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Wolff hoping for Hamilton fightback from compromising race strategy

Wolff hoping for Hamilton fightback from compromising race strategy

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Wolff hoping for Hamilton fightback from compromising race strategy

Wolff hoping for Hamilton fightback from compromising race strategy

Mercedes motorsport boss Toto Wolff is hoping "the best overtaker in the field" can put up a fight in the Russian Grand Prix after being forced to place Lewis Hamilton in a compromising position for the Russian Grand Prix.

Although Hamilton claimed the 96th pole position of his Formula 1 career at the Sochi Autodrom, following up with what would be a record-equalling 91st victory is far from guaranteed.

Hamilton will have to start the race on the soft tyre, forced upon him following a crash from Sebastian Vettel towards the end of Q2 that aborted his flying lap on the medium compound and left him at the bottom of the standings without a time.

In order to get him into the top 10, Mercedes had no choice but to send Hamilton back out on softs, while Red Bull's Max Verstappen and Valtteri Bottas made it through on the more durable mediums on which they will start.

As Hamilton has already declared, given the near kilometre-long run to the first key corner, he is certain to come under threat from both drivers.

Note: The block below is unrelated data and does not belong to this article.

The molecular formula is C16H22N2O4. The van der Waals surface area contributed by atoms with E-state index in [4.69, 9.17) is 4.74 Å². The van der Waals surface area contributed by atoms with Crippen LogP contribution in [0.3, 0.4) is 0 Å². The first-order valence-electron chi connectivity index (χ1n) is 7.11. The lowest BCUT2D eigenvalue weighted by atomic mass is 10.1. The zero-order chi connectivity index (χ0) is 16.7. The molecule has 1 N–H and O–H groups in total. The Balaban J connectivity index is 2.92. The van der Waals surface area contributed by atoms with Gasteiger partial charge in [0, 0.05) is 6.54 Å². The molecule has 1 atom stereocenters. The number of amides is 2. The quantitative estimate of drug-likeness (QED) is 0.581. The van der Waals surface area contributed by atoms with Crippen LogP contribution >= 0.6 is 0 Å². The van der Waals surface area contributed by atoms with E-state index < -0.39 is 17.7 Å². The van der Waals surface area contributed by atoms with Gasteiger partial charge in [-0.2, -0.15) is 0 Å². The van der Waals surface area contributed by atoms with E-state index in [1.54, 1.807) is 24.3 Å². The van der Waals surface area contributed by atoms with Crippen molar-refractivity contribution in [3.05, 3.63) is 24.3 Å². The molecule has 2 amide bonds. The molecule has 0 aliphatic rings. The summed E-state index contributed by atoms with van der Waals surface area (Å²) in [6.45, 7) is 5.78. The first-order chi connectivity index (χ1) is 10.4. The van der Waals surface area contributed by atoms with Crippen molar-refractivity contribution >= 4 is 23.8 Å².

"We put him on the soft which has compromised him on the strategy for tomorrow, which was a necessary safeguard to make sure he could make it into Q3," explained Wolff.

"It's clearly not the optimum strategy because after some laps the soft is going to suffer and that means it compromises your whole race because you probably need to pit into traffic, and that's not a great situation.

"But we know Lewis is the best overtaker in the field and I hope he can make his way back because he was the quickest driver on track today."

Wolff has conceded to one "hairy" moment in Q2 when Hamilton made it across the start-finish line to begin his flying lap by just 1.25secs.

Vettel's crash brought out the red flag and left just two minutes and 15 seconds on the clock for the field to complete an outlap when the session restarted, and with Hamilton towards the rear of a long line of cars.

But a calm Wolff added: "I wasn't nervous at all. I've seen worse situations. Generally, I know that if somebody can pull himself out then it's Lewis, and that's why I was pretty relaxed.

"Obviously there were moments when he crossed the line one second before it. It [the lights] turned to red and that was hairy but I didn't feel in any way whatsoever impacted by it, not nervous."

Before you go...

Vettel "tried to take risks" before Russian GP qualifying crash

Verstappen "very pleased" with unexpected Russian GP front-row qualifying

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